Thursday, May 25, 2006
Not EVEN the Son
I had a long conversation today with my friend Brant Pitre - which reminds me to plug once again his amazing news book, Jesus, the Tribulation, and the End of the Exile (Baker, 2006). One of the things we talked about is Jesus' self-understanding in the Gospels.
Typically it is assumed that Mark's Gospel evidences a "low" Christology - that is, Jesus is not described as divine. Whereas, for example, John makes several statements indicating the divinity and preexistence of Jesus (e.g., John 1:3, "the Word was God... all things were made through him, and without him was not anything made that was made"; John 5:18, "[he] called God his Father, making himself equal with God"; John 8:58, "...before Abraham was, I am"; 10:30, "I and the Father are one", etc.) Mark (it is said) has a much more earthly view of Jesus.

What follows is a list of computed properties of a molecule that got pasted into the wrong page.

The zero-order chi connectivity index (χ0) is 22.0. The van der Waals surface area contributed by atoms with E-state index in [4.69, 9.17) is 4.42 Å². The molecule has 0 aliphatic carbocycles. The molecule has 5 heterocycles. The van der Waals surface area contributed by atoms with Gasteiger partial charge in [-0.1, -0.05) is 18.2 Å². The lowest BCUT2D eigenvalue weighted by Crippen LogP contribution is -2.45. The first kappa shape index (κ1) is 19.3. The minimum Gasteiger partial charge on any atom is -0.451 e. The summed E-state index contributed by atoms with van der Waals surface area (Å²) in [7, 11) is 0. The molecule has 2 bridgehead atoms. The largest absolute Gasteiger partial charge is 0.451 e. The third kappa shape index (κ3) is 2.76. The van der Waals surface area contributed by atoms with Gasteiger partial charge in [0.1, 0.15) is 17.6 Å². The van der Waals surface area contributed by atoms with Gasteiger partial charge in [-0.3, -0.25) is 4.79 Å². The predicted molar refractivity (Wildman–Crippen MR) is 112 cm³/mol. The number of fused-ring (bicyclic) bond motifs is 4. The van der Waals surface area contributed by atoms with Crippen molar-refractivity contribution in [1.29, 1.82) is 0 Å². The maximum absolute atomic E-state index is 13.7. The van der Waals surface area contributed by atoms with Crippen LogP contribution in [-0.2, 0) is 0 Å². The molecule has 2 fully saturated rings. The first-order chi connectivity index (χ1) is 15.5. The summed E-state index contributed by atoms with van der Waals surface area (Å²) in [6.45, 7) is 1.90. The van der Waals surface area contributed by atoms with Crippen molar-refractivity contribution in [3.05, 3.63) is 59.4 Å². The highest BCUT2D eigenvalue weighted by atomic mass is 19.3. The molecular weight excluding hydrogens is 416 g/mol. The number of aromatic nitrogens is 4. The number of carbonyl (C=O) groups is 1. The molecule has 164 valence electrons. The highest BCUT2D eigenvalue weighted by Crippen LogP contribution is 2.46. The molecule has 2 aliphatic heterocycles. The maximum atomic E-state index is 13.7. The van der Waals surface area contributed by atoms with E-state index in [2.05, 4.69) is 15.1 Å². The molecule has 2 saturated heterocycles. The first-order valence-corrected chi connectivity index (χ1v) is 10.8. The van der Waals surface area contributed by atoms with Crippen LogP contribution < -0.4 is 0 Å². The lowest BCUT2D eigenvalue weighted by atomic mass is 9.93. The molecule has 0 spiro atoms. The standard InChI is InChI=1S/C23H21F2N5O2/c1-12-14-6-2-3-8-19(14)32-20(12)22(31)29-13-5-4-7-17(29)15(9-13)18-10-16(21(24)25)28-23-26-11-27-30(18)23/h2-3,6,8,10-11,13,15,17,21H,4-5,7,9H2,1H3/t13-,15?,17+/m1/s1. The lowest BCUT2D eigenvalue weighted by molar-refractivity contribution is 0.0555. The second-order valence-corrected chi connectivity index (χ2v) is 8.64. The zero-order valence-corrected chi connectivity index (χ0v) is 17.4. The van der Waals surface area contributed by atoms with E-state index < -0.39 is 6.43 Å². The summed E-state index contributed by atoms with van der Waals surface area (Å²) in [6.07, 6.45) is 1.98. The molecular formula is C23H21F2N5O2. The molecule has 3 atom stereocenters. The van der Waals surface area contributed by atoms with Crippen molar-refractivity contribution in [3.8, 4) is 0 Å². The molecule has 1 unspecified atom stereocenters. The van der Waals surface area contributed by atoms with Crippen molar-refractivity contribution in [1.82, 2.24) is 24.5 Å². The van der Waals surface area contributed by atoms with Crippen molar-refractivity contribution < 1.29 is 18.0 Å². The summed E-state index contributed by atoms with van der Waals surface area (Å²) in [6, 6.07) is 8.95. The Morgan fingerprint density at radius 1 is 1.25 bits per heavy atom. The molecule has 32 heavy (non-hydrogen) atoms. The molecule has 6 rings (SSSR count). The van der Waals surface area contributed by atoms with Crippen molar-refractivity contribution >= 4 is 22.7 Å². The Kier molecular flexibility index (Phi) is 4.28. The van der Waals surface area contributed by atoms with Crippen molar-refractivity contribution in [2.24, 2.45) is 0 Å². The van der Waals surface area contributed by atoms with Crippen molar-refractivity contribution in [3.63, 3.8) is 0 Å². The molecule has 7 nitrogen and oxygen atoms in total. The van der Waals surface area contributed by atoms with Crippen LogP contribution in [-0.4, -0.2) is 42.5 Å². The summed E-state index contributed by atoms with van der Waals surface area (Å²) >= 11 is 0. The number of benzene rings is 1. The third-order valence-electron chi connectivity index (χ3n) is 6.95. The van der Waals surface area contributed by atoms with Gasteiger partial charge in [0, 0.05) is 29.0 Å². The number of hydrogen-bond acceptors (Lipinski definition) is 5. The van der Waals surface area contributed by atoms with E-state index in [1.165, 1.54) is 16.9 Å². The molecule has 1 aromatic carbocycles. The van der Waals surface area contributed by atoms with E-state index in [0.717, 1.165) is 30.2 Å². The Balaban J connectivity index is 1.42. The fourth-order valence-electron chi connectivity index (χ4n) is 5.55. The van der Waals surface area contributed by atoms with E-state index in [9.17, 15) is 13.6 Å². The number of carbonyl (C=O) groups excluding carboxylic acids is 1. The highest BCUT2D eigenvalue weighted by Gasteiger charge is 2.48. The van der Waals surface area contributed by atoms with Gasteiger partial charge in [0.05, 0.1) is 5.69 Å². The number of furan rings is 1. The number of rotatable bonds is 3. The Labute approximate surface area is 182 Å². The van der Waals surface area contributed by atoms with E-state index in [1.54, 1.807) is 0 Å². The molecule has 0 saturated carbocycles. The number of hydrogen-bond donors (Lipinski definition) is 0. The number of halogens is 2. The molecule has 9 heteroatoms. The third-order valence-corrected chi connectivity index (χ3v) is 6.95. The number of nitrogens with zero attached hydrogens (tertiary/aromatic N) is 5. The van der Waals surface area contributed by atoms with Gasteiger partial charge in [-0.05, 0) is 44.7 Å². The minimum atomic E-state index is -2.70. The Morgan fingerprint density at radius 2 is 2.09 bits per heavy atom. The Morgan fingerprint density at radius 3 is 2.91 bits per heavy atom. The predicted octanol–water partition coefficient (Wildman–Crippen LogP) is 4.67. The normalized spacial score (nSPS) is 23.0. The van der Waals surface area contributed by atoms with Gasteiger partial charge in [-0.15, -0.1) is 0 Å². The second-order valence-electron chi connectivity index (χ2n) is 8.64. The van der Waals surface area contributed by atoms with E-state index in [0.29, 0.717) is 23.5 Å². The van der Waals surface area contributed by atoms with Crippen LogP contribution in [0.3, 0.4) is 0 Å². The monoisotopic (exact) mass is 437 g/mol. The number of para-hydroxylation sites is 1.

One passage that is typically mentioned in this regard is Mark 13:32, "But of that day or that hour no one knows, not even the angels in heaven, nor the Son, but only the Father." At first glance this passage seems to play well into the hands of those who argue that Mark has a "low" Christology.
But look at that passage again...
What is fascinating here is that Jesus places himself above the angels. No one knows the hour, not even the Son. This implies that Jesus is greater than the angels.
It is hard to imagine how powerful this statement would have been in a first century Jewish context.
Mark's Christology is a low Christology? Maybe it's time we start to rethink that proposition.